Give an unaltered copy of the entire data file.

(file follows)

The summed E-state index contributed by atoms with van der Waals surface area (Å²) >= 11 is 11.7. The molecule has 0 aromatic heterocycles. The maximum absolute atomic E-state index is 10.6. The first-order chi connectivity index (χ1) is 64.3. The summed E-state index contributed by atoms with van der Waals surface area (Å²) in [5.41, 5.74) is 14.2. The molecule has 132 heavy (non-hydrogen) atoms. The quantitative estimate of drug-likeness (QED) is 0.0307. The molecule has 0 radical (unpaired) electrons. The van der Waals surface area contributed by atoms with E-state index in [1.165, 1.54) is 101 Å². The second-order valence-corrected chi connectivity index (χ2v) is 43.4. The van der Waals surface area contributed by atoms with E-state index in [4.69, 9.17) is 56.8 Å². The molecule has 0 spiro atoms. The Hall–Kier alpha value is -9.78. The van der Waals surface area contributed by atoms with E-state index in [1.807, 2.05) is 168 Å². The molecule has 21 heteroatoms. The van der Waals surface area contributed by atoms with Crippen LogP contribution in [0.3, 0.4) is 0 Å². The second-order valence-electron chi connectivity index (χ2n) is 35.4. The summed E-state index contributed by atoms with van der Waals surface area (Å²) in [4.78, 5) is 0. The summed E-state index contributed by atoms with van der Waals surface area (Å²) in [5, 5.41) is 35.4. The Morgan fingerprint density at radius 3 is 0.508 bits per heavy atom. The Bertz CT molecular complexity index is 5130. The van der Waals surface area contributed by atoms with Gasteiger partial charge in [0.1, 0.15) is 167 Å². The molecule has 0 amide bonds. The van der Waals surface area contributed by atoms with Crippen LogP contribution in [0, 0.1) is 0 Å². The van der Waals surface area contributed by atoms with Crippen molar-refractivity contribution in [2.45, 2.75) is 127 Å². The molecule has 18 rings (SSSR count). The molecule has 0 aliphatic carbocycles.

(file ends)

The summed E-state index contributed by atoms with van der Waals surface area (Å²) >= 11 is 11.7. The molecule has 0 aromatic heterocycles. The maximum absolute atomic E-state index is 10.6. The first-order chi connectivity index (χ1) is 64.3. The summed E-state index contributed by atoms with van der Waals surface area (Å²) in [5.41, 5.74) is 14.2. The molecule has 132 heavy (non-hydrogen) atoms. The quantitative estimate of drug-likeness (QED) is 0.0307. The molecule has 0 radical (unpaired) electrons. The van der Waals surface area contributed by atoms with E-state index in [1.165, 1.54) is 101 Å². The second-order valence-corrected chi connectivity index (χ2v) is 43.4. The van der Waals surface area contributed by atoms with E-state index in [4.69, 9.17) is 56.8 Å². The molecule has 0 spiro atoms. The Hall–Kier alpha value is -9.78. The van der Waals surface area contributed by atoms with E-state index in [1.807, 2.05) is 168 Å². The molecule has 21 heteroatoms. The van der Waals surface area contributed by atoms with Crippen LogP contribution in [0.3, 0.4) is 0 Å². The second-order valence-electron chi connectivity index (χ2n) is 35.4. The summed E-state index contributed by atoms with van der Waals surface area (Å²) in [4.78, 5) is 0. The summed E-state index contributed by atoms with van der Waals surface area (Å²) in [5, 5.41) is 35.4. The Morgan fingerprint density at radius 3 is 0.508 bits per heavy atom. The Bertz CT molecular complexity index is 5130. The van der Waals surface area contributed by atoms with Gasteiger partial charge in [0.1, 0.15) is 167 Å². The molecule has 0 amide bonds. The van der Waals surface area contributed by atoms with Crippen LogP contribution in [0, 0.1) is 0 Å². The van der Waals surface area contributed by atoms with Crippen molar-refractivity contribution in [2.45, 2.75) is 127 Å². The molecule has 18 rings (SSSR count). The molecule has 0 aliphatic carbocycles.